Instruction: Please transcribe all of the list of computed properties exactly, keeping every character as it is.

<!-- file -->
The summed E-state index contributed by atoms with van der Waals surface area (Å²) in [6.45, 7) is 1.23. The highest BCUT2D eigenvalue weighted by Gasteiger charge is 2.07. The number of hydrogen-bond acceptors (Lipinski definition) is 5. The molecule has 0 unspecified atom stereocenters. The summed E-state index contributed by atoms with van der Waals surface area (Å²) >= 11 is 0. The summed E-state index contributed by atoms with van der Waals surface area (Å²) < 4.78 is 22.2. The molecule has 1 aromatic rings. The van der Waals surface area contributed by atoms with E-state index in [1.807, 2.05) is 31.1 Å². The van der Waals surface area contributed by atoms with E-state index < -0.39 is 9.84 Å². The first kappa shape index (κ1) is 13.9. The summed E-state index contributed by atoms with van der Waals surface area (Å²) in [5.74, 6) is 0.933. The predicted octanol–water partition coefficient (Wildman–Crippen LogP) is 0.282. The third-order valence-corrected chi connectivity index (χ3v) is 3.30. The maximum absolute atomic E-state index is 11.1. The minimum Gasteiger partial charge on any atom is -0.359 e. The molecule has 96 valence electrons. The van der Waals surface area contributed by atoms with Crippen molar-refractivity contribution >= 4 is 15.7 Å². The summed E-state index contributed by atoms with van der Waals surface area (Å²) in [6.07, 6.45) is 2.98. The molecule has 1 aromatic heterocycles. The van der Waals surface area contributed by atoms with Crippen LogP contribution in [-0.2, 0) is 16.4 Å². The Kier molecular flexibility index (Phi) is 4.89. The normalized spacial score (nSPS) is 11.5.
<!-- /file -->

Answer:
The summed E-state index contributed by atoms with van der Waals surface area (Å²) in [6.45, 7) is 1.23. The highest BCUT2D eigenvalue weighted by Gasteiger charge is 2.07. The number of hydrogen-bond acceptors (Lipinski definition) is 5. The molecule has 0 unspecified atom stereocenters. The summed E-state index contributed by atoms with van der Waals surface area (Å²) >= 11 is 0. The summed E-state index contributed by atoms with van der Waals surface area (Å²) < 4.78 is 22.2. The molecule has 1 aromatic rings. The van der Waals surface area contributed by atoms with E-state index in [1.807, 2.05) is 31.1 Å². The van der Waals surface area contributed by atoms with E-state index < -0.39 is 9.84 Å². The first kappa shape index (κ1) is 13.9. The summed E-state index contributed by atoms with van der Waals surface area (Å²) in [5.74, 6) is 0.933. The predicted octanol–water partition coefficient (Wildman–Crippen LogP) is 0.282. The third-order valence-corrected chi connectivity index (χ3v) is 3.30. The maximum absolute atomic E-state index is 11.1. The minimum Gasteiger partial charge on any atom is -0.359 e. The molecule has 96 valence electrons. The van der Waals surface area contributed by atoms with Crippen molar-refractivity contribution >= 4 is 15.7 Å². The summed E-state index contributed by atoms with van der Waals surface area (Å²) in [6.07, 6.45) is 2.98. The molecule has 1 aromatic heterocycles. The van der Waals surface area contributed by atoms with Crippen LogP contribution in [-0.2, 0) is 16.4 Å². The Kier molecular flexibility index (Phi) is 4.89. The normalized spacial score (nSPS) is 11.5.